The China Newsweek article now cites a "thorough redressing" that came two years later. I don't remember the timeline of the redressing exactly, however my own experience contradicts this conclusion. After the Cultural Revolution I was a first-batch undergraduate student at Chongqing University, from spring 1978 to spring 1982. Through those four years I was the chief editor of the student literature journal published on the wall of our main classroom building. We were required to have every piece of prose and poetry approved by the university's Party authority. But knowing the authority's backward and bureaucratic view toward anything and everything, as the editor I always tried to "execute before permission," or 先斩后奏. Sometimes we got away with it, sometimes we got in trouble. One trouble resulted from a student's essay, I think it was either in1979 or 1980, praising the justice expressed by the participants of the "4/5 incident." A Party leader scolded and threatened me and required that I remove the essay, which was already up on the wall and had been read by numerous students. I made all the excuses I could to delay the removal, until two weeks later when a new issue was due. We got away that time, but were watched much more closely thereafter.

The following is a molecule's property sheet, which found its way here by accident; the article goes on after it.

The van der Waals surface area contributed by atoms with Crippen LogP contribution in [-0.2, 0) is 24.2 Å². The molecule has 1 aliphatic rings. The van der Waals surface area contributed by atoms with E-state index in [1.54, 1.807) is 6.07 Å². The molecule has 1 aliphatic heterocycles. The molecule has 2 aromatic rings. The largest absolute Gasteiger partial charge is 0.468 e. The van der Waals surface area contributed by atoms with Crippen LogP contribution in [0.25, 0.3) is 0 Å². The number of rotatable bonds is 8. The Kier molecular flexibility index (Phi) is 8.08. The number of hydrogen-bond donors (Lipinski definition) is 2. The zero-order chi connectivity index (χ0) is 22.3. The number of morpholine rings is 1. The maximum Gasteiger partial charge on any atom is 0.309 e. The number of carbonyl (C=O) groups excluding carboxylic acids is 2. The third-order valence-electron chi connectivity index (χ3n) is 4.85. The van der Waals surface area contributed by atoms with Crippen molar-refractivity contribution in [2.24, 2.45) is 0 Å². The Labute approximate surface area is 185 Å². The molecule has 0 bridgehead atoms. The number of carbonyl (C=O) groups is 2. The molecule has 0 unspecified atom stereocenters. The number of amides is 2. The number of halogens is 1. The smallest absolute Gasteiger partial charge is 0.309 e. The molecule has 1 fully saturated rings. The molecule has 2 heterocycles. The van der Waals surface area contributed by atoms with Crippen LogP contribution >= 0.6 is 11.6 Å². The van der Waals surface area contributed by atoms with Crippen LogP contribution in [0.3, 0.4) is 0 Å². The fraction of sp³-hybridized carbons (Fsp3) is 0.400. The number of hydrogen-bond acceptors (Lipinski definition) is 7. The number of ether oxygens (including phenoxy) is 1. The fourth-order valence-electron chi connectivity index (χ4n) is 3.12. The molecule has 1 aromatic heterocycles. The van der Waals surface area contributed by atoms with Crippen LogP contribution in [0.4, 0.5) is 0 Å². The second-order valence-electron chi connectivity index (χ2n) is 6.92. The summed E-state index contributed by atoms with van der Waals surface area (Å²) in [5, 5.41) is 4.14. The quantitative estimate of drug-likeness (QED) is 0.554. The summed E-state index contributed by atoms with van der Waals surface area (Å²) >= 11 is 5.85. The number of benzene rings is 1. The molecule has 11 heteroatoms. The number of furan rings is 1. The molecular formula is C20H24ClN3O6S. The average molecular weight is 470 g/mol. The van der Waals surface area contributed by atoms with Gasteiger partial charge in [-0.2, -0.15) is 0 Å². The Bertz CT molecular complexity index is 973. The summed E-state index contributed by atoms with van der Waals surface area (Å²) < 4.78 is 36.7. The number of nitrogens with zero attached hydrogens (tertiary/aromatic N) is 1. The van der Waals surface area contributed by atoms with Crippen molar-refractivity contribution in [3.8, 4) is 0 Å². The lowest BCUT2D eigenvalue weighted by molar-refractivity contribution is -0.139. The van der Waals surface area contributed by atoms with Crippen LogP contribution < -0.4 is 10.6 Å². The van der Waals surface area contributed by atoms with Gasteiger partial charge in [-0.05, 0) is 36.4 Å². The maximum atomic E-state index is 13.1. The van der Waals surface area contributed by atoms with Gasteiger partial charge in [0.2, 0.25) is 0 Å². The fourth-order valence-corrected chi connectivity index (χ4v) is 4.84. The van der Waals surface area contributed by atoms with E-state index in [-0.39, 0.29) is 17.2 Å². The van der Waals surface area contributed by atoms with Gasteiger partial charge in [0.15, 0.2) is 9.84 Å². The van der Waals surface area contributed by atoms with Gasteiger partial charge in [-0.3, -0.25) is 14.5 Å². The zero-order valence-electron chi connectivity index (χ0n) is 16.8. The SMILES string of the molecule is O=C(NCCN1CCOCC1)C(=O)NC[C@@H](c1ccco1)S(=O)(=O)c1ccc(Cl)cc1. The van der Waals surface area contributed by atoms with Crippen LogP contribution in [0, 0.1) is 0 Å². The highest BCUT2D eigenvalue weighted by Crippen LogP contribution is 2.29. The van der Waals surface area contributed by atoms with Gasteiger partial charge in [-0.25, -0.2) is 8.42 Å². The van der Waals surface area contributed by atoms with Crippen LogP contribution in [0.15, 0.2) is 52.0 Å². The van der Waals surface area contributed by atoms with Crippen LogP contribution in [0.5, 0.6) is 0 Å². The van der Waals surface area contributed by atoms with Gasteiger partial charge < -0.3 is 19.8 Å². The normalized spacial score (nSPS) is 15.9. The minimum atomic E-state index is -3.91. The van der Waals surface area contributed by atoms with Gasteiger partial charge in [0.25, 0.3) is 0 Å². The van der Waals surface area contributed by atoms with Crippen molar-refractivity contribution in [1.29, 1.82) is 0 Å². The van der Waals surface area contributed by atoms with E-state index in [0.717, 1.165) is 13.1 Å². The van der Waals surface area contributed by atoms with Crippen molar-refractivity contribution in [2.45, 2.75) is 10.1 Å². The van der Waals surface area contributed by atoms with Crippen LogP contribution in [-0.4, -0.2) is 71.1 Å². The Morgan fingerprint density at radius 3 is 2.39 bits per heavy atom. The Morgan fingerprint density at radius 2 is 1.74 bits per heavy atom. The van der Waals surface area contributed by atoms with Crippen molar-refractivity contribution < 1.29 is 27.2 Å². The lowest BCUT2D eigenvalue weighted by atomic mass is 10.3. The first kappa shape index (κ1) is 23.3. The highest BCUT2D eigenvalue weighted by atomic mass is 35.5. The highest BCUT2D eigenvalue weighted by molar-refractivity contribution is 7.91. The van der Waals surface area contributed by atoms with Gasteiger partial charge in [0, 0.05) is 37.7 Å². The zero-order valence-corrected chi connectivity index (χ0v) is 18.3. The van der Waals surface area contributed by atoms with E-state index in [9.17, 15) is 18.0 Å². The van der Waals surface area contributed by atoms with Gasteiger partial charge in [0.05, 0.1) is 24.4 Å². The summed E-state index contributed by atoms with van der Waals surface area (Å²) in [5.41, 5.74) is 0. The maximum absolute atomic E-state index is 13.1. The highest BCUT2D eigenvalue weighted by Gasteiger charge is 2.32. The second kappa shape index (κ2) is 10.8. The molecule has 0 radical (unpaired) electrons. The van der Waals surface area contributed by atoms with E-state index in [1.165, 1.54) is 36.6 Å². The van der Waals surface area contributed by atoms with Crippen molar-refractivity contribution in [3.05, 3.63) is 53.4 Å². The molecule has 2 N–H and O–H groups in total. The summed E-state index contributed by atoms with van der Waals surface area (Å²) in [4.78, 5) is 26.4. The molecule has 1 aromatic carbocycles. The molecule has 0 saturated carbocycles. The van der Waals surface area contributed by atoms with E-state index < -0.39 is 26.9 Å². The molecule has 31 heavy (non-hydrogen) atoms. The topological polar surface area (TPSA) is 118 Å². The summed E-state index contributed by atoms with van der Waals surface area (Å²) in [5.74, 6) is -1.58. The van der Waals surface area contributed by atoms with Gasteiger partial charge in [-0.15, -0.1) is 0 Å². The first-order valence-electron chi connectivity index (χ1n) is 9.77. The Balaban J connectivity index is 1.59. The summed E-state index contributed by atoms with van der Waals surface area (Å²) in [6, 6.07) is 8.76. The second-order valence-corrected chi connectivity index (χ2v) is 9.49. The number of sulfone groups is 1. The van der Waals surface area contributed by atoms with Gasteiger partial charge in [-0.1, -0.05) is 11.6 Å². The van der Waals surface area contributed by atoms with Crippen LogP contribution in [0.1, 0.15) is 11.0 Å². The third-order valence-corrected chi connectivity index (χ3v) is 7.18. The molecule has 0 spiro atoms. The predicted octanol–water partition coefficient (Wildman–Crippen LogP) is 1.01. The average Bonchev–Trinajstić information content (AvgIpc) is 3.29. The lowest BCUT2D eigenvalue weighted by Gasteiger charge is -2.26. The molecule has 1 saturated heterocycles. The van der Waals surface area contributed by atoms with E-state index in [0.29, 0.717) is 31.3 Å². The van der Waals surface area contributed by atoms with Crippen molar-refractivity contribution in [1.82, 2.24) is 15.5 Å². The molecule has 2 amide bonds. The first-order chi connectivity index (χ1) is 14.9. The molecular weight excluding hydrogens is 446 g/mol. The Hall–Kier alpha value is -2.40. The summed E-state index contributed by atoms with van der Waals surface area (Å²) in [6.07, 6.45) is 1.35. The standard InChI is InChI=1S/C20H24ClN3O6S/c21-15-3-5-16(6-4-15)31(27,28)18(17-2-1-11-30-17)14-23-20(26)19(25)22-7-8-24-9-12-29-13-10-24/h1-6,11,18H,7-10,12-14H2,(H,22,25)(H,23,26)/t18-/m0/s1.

I mention this to say by the end of the 1970s or early 1980s, there still hadn't been a "thorough redress" of the 4/5 incident, at least that was the situation at Chongqing University. For all the years after, the topic of that incident remained sensitive. Authorities avoided any mention of it in public, as it wasn't a glorious page in the Party's history.